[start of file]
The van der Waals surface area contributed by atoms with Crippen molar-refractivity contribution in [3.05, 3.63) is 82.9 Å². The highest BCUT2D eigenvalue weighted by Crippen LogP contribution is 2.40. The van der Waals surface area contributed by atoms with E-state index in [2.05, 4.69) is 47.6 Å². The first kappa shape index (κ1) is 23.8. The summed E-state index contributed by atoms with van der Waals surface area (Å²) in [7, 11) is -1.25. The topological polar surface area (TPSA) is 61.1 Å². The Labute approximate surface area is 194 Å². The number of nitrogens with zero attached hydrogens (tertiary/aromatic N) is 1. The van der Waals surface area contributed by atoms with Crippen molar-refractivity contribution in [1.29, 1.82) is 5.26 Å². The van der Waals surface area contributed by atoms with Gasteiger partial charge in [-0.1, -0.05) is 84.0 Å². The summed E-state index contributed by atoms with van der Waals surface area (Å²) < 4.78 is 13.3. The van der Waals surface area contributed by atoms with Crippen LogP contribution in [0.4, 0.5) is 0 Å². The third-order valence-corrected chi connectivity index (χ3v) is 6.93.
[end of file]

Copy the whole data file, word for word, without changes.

The van der Waals surface area contributed by atoms with Crippen molar-refractivity contribution in [3.05, 3.63) is 82.9 Å². The highest BCUT2D eigenvalue weighted by Crippen LogP contribution is 2.40. The van der Waals surface area contributed by atoms with E-state index in [2.05, 4.69) is 47.6 Å². The first kappa shape index (κ1) is 23.8. The summed E-state index contributed by atoms with van der Waals surface area (Å²) in [7, 11) is -1.25. The topological polar surface area (TPSA) is 61.1 Å². The Labute approximate surface area is 194 Å². The number of nitrogens with zero attached hydrogens (tertiary/aromatic N) is 1. The van der Waals surface area contributed by atoms with Crippen molar-refractivity contribution in [1.29, 1.82) is 5.26 Å². The van der Waals surface area contributed by atoms with Gasteiger partial charge in [-0.1, -0.05) is 84.0 Å². The summed E-state index contributed by atoms with van der Waals surface area (Å²) < 4.78 is 13.3. The van der Waals surface area contributed by atoms with Crippen LogP contribution in [0.4, 0.5) is 0 Å². The third-order valence-corrected chi connectivity index (χ3v) is 6.93.